2022 Legislation for Landlords & Tenants

2022 Legislation for Landlords & Tenants
Presented by
The Skinner Team |KW Top of The Rockies

Information provided by the Colorado Department of Regulatory Agencies

With many of our clients owning investment properties that are utilized for rentals, we thought it would be beneficial to share the updated Colorado Landlord & Tenant Laws and Responsibilities for 2022. This includes some of the most important changes, but not all. Changes on property managers are wide ranging. Our hope is that you’ll find this information beneficial as the landlord and property owner. As always, we advise that you seek the assistance of your legal counsel to keep your rental lease agreements up-to-date. There is no formal word yet, but rental assistance is expected to be available as long as the funds hold out and income hardships are related or linked to COVID. Landlord or tenant can apply from this website: Emergency Rental and Mortgage Assistance | Department of Local Affairs (colorado.gov)

Existing Lease Language

New and renewed leases should be reviewed and adjusted to cover required changes. Existing leases typically do not need to be re-executed, BUT the new laws may still apply. Clients need to be advised that language in their existing lease may conflict and failure to follow the new changes may put the landlord at risk of penalty. Seek the assistance of your legal counsel. 

Landlord Liability
Landlords who do not comply with the legislation risk:

  • Failure to cure will result in damages and penalty of $150 to $1000 plus attorneys’ fees and costs
  • Non-complying provisions is “void” and unenforceable 
  • Liable for $50 for each violation
  • Tenant may be awarded damages and the penalty of $150 to $1000 per violation

Late Fees 

  • Cannot exceed the greater of $50 or 5% of rent per month and must be stipulated in the lease
  • 7-Day grace period on late fees from due date
  • No interest on late fees, no compounded late fees
  • Tenant cannot be evicted for failure to pay late fees
  • Lease may not stipulate that late fee becomes RENT
  • Cannot charge a late fee if rent paid by subsidy provider is paid late
  • “Rent Payment” cannot be applied to past due late fee
  • Written notice of late fee within 180 days of rent due or forfeited
  • Landlord has 7 days to cure any error in charging late fees after written or electronic notice of error from tenant
  • PROHIBITS- Evictions for non-payment of late fees, terminate lease for non-payment of late fees, collecting late fees from base rent payments

Rent Increases 

  • Residential landlords can only increase rent once every 12 moths for the same tenant
  • WITHOUT A WRITTEN LEASE: Commercial 21 days notice required, Residential 60 day notice required
  • Residential tenants without a written lease cannot be given a notice of non-renewal if purpose is to increase the rent

“Wear and Tear” 

  • Commercial compared to residential is not always the same.  
  • Examples of normal wear and tear for residential:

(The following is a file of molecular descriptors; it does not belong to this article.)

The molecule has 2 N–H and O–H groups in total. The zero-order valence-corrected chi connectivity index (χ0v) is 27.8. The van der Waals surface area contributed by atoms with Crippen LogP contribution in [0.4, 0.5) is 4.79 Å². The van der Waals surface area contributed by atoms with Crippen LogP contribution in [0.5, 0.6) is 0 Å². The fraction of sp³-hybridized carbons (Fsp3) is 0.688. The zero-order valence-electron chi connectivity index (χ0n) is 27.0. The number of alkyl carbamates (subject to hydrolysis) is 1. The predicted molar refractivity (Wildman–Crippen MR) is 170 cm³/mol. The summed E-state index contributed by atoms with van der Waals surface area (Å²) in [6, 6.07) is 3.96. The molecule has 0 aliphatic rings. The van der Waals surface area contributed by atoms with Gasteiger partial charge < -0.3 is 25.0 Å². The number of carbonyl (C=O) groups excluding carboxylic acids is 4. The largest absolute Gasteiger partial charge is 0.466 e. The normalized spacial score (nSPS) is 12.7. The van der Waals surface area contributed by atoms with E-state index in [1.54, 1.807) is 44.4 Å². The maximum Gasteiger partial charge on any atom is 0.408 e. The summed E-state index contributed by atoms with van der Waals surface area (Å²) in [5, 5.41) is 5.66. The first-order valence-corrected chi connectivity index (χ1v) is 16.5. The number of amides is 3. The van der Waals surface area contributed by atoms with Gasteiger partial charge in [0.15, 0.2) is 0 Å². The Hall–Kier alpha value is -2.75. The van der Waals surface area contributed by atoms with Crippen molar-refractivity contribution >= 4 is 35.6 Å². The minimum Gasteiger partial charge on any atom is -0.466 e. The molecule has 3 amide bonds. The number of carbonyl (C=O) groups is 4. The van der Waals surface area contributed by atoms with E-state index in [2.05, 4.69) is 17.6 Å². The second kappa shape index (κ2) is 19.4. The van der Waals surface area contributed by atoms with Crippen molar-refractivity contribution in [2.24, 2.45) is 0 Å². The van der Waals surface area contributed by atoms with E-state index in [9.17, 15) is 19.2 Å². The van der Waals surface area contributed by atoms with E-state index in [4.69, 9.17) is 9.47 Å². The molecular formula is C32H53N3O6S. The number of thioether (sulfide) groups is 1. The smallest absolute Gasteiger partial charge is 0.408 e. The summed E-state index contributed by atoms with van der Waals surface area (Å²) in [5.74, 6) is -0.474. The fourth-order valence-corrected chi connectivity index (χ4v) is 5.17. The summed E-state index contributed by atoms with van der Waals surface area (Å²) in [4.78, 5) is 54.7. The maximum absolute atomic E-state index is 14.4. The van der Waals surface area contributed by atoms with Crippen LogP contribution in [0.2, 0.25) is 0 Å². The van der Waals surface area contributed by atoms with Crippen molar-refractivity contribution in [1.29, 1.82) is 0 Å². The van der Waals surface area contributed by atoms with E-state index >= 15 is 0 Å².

• Word or faded carpet
  • Small scuffs on walls
  • Sun-faded blinds
  • Warped door frames
  • Dirty of loose grout around bath tiles
  • Examples of property damage for residential
  • Burns or pet stains on carpet
  • Holes in doors or walls
  • Damaged blinds
  • Missing screens or broken windows
  • Chips in sinks, toilets or bathtubs

Management Fees

  • Many things are now considered Unauthorized Fee Collection:
  • Prior written consent from owner required to assess or receive mark-ups
  • Selling or brokering a brokerage or 3rd party service without disclosing that the brokerage will be compensated for said service
  • Not disclosing in Management Agreement brokerage charges and collection fees from tenant
  • Changes in fees to Management Agreement are not allowed without current written permission
  • A unilateral clause allowing fee changes with notice are not accepted as being authorized by the owner

Warranty of Habitability 

  • Eases tenant requirements to file a claim under the Warranty of Habitability
  • No Habitability Bond or deposit of rent with court required for tenants with:
  • Income less than 5 times the rent amount of less than 250% of Federal poverty line
  • Removes safeguards against potentially bogus claims
  • In addition to damages, court allowed to reduce rent

Removal or Exclusion 

  • Removal or exclusion of a tenant from property requires a court process, except for the following:
  • State Board of Health rules for the cleanup of an illegal drug lab
  • Mutual consent of landlord and tenant
  • Abandonment of property by tenant
  • Improper actions involving removal or exclusion of tenant from property may now result in large financial damages:
  • Tenant’s actual damages
  • Plus 3 times the monthly rent of $5,000, whichever is greater
  • Plus, attorney’s fees and costs

Eviction Procedures

  • Tenant can challenge Service of Demand- landlord must be able to show attempt to deliver in person
  • Discovery Rights- both parties may request documents, such as tenant ledger (includes commercial properties)
  • Landlord required to accept full payment as identified in Demand up until Judgement issued for possession at end of day
  • Writ of Restitution (order to evict) can be issued no earlier than 48 hours after the judgement. Sheriff cannot perform a residential move out for an additional 10 days

Awarding of Court Costs and Attorney Fees 

  • Residential lease must contain reciprocal attorney fee provision for prevailing party
  • Prohibits unreasonable liquidated damages clause that assigns cost to tenant from an eviction notice or action- applies to commercial properties as well
  • Any provision not meeting these provisions is “void and unenforceable”

Don’t hesitate to reach out if you have any questions!

Anne Skinner, SASRSPSCNE
Lead Broker
Keller Williams Top of the Rockies Realty
605 Main St, #103
Frisco, CO 80443